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Census 2006 – Non-Irish Nationals living in Ireland

Persons from 188 different countries make up Ireland’s non-Irish nationals


The 420,000 non-Irish nationals living in Ireland at the time of the census in April 2006 came from 188 different countries. The top ten of these countries accounted for 82 per cent of the total. This information is contained in a new report released today by the Central Statistics Office on the non-Irish national population living in Ireland at the time of the 2006 census.

The report, which is in two parts, gives an overview of the total non-Irish population comparing their characteristics with those of the resident Irish population, and follows this with an in-depth profile of the ten largest nationality groups. These profiles illustrate the diversity that existed among Ireland–s non-Irish nationals and highlights the differences among the various groups in their location of residence, their living arrangements, educational attainment and choice of occupation. Using thematic maps, summary tables and graphs throughout, the report presents the geographic, demographic and economic characteristics of these groups.

The report reveals that almost 1 in 5 married persons from the ten states which acceded to membership of the EU on 1 May 2004 were not living with their spouse at the time of the census. A greater proportion of UK nationals live in detached dwellings in rural areas than Irish nationals while nationals from countries outside Europe had higher overall educational attainment levels than Irish persons in the same age brackets.

The 10 individual country profiles also reveal some interesting facts;

  • Two thirds of all Chinese were living in the greater Dublin area compared with fewer than 1 in 5 Latvians, who favoured large and medium sized towns instead.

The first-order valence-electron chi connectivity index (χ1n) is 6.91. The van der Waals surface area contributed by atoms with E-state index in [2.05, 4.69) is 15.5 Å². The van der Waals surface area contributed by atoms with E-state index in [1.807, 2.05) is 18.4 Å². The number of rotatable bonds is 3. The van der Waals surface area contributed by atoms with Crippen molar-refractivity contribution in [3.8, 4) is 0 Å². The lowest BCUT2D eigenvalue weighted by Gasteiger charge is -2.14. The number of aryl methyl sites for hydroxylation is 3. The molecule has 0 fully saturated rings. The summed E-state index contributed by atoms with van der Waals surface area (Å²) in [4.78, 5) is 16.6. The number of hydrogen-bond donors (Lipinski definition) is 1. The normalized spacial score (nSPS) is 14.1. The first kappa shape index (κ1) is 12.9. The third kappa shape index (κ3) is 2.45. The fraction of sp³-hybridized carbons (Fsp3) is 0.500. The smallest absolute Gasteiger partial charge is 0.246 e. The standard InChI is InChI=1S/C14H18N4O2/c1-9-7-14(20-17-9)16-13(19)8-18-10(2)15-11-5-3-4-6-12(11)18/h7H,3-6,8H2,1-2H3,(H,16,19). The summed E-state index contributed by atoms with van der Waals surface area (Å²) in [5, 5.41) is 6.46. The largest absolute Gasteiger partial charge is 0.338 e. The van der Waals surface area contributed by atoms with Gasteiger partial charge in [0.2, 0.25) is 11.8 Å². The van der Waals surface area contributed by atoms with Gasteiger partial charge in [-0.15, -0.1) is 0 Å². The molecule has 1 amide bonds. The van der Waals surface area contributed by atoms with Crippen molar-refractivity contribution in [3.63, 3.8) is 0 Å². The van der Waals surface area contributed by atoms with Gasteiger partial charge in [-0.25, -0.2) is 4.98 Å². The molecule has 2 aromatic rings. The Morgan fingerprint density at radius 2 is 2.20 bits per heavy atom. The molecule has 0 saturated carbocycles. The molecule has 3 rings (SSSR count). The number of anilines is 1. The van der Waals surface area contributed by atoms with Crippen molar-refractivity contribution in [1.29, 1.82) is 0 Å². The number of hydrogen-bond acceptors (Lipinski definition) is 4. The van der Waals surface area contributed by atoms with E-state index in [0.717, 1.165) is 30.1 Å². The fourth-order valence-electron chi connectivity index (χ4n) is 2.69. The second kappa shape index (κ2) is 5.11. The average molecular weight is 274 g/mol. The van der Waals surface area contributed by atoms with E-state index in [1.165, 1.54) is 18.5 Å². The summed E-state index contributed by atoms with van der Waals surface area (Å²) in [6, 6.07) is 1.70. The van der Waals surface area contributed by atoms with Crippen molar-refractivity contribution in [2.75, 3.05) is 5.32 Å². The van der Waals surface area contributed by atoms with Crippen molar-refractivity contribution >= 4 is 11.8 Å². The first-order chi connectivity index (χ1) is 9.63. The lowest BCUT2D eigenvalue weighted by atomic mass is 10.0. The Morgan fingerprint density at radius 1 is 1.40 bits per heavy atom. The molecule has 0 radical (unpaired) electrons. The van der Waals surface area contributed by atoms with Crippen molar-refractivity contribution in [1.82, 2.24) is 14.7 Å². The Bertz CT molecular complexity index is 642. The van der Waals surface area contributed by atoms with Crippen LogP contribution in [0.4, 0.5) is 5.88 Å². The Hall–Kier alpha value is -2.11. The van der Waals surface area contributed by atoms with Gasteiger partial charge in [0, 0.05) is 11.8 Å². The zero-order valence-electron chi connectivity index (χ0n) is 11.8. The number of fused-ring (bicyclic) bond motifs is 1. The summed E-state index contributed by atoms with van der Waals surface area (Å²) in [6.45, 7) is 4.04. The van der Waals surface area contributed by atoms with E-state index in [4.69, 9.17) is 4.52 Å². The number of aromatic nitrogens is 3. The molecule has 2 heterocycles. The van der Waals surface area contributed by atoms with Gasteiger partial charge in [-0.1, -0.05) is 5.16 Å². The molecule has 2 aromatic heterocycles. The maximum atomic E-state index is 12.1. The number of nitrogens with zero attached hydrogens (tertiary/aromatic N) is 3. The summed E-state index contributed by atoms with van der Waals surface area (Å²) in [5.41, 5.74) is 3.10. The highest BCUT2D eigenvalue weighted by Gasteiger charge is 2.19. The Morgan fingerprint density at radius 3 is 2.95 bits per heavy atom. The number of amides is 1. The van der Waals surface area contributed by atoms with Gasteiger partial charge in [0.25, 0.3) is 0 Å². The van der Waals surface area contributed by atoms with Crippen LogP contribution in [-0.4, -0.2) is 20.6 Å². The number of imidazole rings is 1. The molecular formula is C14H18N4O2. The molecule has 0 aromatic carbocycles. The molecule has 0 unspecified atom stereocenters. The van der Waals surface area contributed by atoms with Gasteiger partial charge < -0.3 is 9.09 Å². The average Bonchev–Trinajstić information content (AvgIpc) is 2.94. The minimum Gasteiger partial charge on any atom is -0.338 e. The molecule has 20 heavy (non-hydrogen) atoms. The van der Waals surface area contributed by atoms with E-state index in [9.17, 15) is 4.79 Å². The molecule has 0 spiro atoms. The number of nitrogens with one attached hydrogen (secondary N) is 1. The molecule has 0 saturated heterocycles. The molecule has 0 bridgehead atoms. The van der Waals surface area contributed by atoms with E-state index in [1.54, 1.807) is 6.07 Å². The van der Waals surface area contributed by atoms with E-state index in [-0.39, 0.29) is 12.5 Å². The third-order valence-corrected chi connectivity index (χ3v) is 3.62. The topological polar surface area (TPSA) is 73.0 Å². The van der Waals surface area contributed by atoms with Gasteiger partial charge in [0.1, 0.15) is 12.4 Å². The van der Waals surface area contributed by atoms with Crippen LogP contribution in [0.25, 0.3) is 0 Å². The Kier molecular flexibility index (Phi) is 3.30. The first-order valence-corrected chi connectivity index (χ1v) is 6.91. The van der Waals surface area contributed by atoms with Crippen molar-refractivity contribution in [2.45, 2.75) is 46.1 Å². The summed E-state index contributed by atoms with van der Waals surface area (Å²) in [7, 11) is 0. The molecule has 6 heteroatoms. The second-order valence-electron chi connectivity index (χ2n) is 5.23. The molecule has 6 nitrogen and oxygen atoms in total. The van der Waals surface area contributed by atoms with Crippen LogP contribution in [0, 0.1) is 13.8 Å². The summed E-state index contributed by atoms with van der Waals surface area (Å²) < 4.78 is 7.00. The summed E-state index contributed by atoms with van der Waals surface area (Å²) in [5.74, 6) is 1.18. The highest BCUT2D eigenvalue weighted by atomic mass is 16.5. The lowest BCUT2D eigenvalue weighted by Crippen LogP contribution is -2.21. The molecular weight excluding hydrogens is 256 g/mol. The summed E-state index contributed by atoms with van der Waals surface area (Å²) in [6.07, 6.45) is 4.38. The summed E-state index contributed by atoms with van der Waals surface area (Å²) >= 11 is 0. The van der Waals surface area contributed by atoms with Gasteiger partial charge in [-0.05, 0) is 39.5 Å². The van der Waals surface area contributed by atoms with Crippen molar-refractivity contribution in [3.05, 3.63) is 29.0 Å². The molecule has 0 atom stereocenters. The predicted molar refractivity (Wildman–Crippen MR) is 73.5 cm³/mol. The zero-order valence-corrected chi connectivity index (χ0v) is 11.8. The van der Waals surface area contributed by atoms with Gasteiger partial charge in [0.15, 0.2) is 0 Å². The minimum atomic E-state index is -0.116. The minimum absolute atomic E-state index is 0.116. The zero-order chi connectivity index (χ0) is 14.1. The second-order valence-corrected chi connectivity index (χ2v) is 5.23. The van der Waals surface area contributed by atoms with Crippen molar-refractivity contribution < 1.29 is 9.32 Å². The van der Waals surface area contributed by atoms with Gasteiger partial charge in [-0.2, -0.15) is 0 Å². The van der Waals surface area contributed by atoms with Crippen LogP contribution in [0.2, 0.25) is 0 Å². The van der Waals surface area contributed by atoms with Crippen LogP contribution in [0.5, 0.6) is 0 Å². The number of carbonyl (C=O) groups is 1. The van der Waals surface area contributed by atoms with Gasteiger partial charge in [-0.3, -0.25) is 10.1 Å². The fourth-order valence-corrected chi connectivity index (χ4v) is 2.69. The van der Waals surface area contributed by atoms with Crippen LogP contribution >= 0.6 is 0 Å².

• Half of UK nationals and just over a third of German nationals were living in rural areas.
  • The Chinese and the French had the highest proportion of single people (69% and 71% respectively), while two thirds of Nigerians and Filipinos were married.
  • Thirteen per cent of Latvian females were divorced (the highest of all groups) while 8 per cent of UK males were re-married following divorce.
  • Polish males had the highest percentage at work (91%) while over 1 in 5 Nigerian males were unemployed.
  • Lithuanian males had the highest percentage at work in the construction sector (37%), while the US had the greatest proportions in the higher socio-economic groups of professionals and managers (19%).

For copies of the publication contact:

Central Statistics Office, Information Section, Skehard Road, Cork. 021- 4535011


Government Publications Sales Office, Sun Alliance House, Molesworth Street, Dublin 2.

Price: €15


Copies can also be downloaded from the CSO website (see below).

For further information contact:

Shaun Mc Laughlin (01) 895 1474

Deirdre Cullen       (01) 895 1334

Central Statistics Office, Swords Business Campus, Balheary Road, Swords, Co. Dublin.

Census Enquiries: (01) 895 1460/61/63/66
Fax: (01) 895 1399

30 June 2008

- ENDS -